Now, much of this you already know. Refreshing your memory a bit, ψ is the wave function, is the reduced Planck constant, and m is mass. We have also discussed second derivatives and partial differential equations previously in this book. The c is the velocity of light in centimeters per second. I think you can already see some connection between this and Einstein’s famous E = mc2. I have yet to explain one other symbol, . This one actually shows up frequently in quantum physics. This is the Laplace operator, sometimes called the Laplacian. It is sometimes denoted by ∇ ∇ and sometimes by ∇2. The definition of the Laplacian might seem a bit confusing to you. It is a second-order differential operator defined as the divergence of the gradient. In this case, the term gradient is a vector calculus term. It refers to a scalar-valued function f of several variables that is the vector field. The Laplacian of that vector field at some point is the vector whose components are partial derivatives of the function f at point p.

Hopefully, this general explanation did not leave you totally confused. Recall from the introduction that you need not master all of the mathematics presented in this chapter. Just make sure you understand the general idea. So what is that general idea? The Klein-Gordon equation is a relativistic wave function that describes the motion for the field, as it varies in time and space.

The Dirac equation for the spin is also a relativistic wave function. It describes particles such as electrons and quarks. It should be noted that electrons and quarks are the particles that constitute ordinary matter and are known as fermions. We will have much more to say about quarks in the section on quantum chromodynamics. The spin number describes how many symmetrical facets a particle has in one full rotation. Thus, a spin of 1/2 means the particle has to be rotated twice (i.e., 720 degrees) before it has the same configuration as when it started. Protons, neutrons, electrons, neutrinos, and quarks all have a spin of 1/2, and that is enough for you to move forward with the rest of this book. However, for some readers, you not only want to see more of the math, but by this point in this text you have become accustomed to it. So, in the interest of not disappointing those readers, Equation 6.11 presents the Dirac equation as Paul Dirac originally proposed it.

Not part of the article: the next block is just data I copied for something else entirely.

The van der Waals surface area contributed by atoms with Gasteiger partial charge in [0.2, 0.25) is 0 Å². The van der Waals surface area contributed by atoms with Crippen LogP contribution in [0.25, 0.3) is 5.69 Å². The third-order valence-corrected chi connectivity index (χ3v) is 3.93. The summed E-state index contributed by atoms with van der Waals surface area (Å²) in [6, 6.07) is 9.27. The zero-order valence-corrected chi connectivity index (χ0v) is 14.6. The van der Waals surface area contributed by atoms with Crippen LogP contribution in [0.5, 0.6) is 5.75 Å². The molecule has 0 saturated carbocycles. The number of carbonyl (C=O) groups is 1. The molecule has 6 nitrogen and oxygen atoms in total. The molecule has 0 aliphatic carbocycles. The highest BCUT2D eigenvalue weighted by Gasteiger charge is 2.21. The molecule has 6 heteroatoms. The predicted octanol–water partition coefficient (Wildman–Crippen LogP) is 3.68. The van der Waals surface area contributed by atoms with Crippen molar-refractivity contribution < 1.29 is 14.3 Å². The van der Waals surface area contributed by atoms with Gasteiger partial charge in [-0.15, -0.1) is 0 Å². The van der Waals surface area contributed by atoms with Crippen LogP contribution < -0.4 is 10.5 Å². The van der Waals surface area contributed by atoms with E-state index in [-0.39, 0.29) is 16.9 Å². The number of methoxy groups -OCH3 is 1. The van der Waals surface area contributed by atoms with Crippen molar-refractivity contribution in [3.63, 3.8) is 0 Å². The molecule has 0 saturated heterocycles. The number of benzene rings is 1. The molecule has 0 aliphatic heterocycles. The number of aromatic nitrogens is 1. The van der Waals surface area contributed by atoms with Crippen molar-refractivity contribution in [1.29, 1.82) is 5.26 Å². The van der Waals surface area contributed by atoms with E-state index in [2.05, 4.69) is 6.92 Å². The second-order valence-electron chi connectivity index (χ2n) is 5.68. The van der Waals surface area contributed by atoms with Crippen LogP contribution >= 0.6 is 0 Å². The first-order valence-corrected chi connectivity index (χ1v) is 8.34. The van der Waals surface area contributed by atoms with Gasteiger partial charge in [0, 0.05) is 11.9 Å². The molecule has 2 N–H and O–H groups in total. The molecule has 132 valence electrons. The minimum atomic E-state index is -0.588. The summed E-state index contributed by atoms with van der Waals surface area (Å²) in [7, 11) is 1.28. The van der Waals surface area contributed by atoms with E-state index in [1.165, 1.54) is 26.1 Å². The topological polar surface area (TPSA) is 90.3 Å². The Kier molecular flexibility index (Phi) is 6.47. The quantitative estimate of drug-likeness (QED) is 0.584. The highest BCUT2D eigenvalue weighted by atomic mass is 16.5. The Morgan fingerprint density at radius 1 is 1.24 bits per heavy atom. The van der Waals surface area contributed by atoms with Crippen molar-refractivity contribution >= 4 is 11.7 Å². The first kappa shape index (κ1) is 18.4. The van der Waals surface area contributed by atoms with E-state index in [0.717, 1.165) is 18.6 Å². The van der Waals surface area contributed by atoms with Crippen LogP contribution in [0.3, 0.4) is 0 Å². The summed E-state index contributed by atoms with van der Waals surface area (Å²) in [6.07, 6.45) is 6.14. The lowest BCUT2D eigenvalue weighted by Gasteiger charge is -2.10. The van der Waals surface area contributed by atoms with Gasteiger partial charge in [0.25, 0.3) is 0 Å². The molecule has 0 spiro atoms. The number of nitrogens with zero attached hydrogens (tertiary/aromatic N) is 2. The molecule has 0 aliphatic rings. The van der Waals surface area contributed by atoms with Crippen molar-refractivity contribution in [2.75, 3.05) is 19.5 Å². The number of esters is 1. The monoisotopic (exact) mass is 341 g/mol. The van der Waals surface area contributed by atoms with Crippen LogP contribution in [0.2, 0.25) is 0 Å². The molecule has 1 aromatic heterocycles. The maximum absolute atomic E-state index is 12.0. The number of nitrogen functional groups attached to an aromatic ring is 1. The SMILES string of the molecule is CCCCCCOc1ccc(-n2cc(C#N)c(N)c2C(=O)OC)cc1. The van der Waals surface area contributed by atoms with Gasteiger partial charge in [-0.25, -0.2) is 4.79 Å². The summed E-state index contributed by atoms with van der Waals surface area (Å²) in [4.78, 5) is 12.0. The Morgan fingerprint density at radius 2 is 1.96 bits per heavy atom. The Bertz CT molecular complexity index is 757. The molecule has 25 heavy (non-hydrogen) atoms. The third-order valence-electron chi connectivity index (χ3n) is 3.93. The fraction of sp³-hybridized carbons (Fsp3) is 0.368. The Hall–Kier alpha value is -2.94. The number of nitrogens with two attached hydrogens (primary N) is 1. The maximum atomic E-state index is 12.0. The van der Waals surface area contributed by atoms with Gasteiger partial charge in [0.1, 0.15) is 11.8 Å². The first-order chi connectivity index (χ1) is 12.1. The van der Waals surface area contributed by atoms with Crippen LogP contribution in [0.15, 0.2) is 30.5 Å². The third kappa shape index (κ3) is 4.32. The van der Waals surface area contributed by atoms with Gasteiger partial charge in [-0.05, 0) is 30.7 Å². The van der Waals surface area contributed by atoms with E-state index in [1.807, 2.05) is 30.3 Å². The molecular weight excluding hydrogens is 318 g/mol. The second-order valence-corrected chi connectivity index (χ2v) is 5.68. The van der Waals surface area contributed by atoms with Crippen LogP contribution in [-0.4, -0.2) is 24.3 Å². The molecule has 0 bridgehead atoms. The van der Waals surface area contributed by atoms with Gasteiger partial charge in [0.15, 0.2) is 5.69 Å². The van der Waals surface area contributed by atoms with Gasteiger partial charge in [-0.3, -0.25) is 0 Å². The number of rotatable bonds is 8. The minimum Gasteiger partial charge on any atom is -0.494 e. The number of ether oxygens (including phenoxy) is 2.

EQUATION 6.11 Dirac Equation

Again, you see the now-familiar partial differential symbol, the reduced Planck constant, and the wave function—all of which should be quite familiar to you by now. You also see mc2, and I anticipate most readers realize this is mass and the velocity of light, just as it is in E = mc2. In this equation, the x and t are space and time coordinates, respectively. The p values that are being summed (p1, p2, and p3) are components of the momentum. The symbols α and β are 4 × 4 matrices. These are 4 × 4 matrices because they have four complex components (i.e. using complex numbers). Such objects are referred to in physics as a bispinor.

After our rather extensive excursions into the math of QED, let us complete this section with a return to the essential facts of QED. Electrodynamics, as the name suggests, is concerned with electricity. However, quantum electrodynamics provides a relativistic explanation of how light and matter interact. It is used to understand the interactions among electrically charged elementary particles, at a fundamental level. It is a very important part of quantum physics.